Mechanical Engineering 373K, Basic Industrial Engineering

Chemical Engineering

Chemical Engineering 317, Introduction to Chemical Engineering Analysis
Chemical Engineering 322, Thermodynamics
Chemical Engineering 348, Numerical Methods in Chemical Engineering and Problem Solving
Chemical Engineering 350, Chemical Engineering Materials
Chemical Engineering 353, Transport Phenomena

Civil Engineering

Architectural Engineering 320K, Introduction to Design I
Architectural Engineering 320L, Introduction to Design II
Architectural Engineering 323K, Project Management and Economics--required
Architectural Engineering 335, Materials and Methods of Building Construction
Architectural Engineering 346N, Building Environmental Systems
Architectural Engineering 358, Cost Estimating in Building Construction
Architectural Engineering 366, Contracts, Liability, and Ethics
Civil Engineering 311K, Introduction to Computer Methods
Civil Engineering 311S, Elementary Statistics for Civil Engineers
Civil Engineering 314K, Properties and Behavior of Engineering Materials
Civil Engineering 319F, Elementary Mechanics of Fluids
Civil Engineering 321, Transportation Systems

Computer Engineering

Computer Sciences 307, Foundations of Computer Science
Computer Sciences 315, Algorithms and Data Structures
Computer Sciences 328, Advanced Programming
Computer Sciences 336, Analysis of Programs
Electrical Engineering 306, Introduction to Computing
Electrical Engineering 312, Introduction to Programming, or Computer Sciences 310, Computer Organization and Programming--required
Electrical Engineering 313, Linear Systems and Signals
Electrical Engineering 316, Digital Logic Design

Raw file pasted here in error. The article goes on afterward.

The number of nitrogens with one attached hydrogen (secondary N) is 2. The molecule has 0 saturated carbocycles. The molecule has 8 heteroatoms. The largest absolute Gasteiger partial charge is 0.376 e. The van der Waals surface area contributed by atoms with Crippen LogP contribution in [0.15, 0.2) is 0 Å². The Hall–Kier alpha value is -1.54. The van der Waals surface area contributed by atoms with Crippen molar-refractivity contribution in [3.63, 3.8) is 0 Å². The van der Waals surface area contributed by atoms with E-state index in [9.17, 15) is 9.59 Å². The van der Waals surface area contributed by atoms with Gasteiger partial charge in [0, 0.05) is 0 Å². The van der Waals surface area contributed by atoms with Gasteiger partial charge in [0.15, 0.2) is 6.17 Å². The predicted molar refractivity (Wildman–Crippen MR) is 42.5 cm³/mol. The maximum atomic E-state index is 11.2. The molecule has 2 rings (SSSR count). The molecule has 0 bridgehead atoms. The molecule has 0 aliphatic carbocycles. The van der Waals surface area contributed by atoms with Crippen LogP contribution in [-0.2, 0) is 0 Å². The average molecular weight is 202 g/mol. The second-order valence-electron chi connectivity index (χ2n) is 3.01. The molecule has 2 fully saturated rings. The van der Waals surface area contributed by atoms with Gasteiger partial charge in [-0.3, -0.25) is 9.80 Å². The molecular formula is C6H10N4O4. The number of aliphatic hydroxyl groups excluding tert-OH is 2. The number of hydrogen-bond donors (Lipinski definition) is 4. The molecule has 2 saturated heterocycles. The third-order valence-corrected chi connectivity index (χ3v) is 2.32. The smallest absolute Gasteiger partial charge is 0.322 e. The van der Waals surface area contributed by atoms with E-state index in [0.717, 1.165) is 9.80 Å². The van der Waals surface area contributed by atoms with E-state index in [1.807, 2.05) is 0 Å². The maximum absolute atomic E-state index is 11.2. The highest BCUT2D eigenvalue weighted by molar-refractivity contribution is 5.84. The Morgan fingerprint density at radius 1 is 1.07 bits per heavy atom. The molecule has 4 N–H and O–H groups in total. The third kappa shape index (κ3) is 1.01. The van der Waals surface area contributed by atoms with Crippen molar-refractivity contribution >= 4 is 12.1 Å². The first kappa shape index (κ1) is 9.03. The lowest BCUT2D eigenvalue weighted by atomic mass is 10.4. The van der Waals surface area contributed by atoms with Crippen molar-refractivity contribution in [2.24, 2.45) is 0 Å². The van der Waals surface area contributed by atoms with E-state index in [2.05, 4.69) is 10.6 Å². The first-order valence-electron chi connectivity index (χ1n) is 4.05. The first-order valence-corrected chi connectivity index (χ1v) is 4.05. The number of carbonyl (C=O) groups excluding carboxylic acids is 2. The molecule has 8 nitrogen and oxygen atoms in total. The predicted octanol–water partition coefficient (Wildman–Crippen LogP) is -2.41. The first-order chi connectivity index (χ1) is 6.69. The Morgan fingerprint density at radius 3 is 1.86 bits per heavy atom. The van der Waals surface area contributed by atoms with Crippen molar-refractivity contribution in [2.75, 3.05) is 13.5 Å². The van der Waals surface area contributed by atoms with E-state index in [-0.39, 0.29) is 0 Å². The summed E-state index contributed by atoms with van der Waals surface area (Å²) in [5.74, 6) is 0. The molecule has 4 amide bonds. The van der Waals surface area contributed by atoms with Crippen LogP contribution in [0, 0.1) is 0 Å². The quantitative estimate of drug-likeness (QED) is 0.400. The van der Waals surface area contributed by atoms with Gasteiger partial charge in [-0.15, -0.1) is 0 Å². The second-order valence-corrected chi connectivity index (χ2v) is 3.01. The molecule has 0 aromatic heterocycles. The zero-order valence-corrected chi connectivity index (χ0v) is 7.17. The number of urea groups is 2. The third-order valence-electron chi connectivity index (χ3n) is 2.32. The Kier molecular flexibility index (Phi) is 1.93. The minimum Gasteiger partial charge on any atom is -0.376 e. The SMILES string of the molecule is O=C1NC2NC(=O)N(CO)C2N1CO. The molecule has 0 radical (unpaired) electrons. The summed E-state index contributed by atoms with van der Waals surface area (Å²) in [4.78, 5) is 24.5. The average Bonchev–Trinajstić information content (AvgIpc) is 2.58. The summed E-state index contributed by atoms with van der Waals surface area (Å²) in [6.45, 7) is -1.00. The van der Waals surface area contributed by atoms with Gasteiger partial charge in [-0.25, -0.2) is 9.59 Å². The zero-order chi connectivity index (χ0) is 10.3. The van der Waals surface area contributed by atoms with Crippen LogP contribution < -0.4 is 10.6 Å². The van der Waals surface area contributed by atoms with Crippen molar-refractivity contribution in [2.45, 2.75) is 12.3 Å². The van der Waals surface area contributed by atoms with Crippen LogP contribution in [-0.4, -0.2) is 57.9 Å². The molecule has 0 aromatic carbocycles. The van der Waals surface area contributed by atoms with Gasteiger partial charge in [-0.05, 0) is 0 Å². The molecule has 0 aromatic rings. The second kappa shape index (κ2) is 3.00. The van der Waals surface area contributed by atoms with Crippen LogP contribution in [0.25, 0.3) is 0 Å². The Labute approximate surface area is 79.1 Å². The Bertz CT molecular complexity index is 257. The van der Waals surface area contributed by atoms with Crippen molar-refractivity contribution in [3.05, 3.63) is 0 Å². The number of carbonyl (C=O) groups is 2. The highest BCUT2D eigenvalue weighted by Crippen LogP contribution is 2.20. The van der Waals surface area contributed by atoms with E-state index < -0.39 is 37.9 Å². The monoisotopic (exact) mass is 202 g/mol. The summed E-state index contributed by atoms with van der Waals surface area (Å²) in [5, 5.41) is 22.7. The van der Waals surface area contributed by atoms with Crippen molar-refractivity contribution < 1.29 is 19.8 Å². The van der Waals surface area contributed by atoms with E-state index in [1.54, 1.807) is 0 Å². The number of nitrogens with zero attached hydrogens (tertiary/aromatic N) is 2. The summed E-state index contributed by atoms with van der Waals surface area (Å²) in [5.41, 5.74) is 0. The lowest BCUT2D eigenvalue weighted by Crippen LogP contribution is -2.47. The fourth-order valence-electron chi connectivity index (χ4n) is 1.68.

Electrical Engineering 319K, Introduction to Microcontrollers
Electrical Engineering 360C, Algorithms
Electrical Engineering 360F, Software Engineering Processes
Electrical Engineering 360N, Computer Architecture

Electrical Engineering

Electrical Engineering 306, Introduction to Computing
Electrical Engineering 312, Introduction to Programming
Electrical Engineering 313, Linear Systems and Signals
Electrical Engineering 316, Digital Logic Design
Electrical Engineering 331, Electrical Circuits, Electronics, and Machinery--required
Electrical Engineering 438, Electronic Circuits I

Business Block Options

Supply Chain Management

Management 368, Logistics and Inventory Management--required
Management 337, Topic 14: Total Quality Management
Management 337, Topic 17: Supply Chain Modeling and Optimization
Management 337, Topic 18: Procurement and Supplier Management
Management 337, Topic 19: Information Systems for Operations

Accounting/Finance

Accounting 326, Financial Accounting--Intermediate
Accounting 327, Financial Statement Analysis
Accounting 329, Managerial Accounting and Control
Accounting 362, Auditing and Control
Accounting 364, Fundamentals of Taxation
Finance 367, Investment Management
Finance 370, Integrative Finance
Finance 371M, Money and Capital Markets
Finance 374C, Financial Planning and Policy for Large Corporations
Finance 374S, Entrepreneurial Finance
Finance 376, International Finance
Finance 377, Advanced Portfolio Management and Investment Analysis

Management Information Systems

Management Information Systems 304, Introduction to Business Programming
Management Information Systems 325, Introduction to Data Management
Management Information Systems 333K, Computer System Utilization in Business
Management Information Systems 373, Topics in Management Information Systems
Management Information Systems 374, Business System Development

Marketing

International Business 350, International Trade
Marketing 338, Promotional Policies
Marketing 460, Information and Analysis
Marketing 363, Professional Selling and Sales Management
Marketing 370, Marketing Policies
Marketing 370K, Retail Merchandising
Marketing 372, Marketing Seminar

Finance

Finance is the study of resource allocation--the process, markets, institutions, and instruments that provide for the transfer of money and wealth. The finance degree program offers students an opportunity to study the finance function in the business firm, the financial services firm, and the financial system.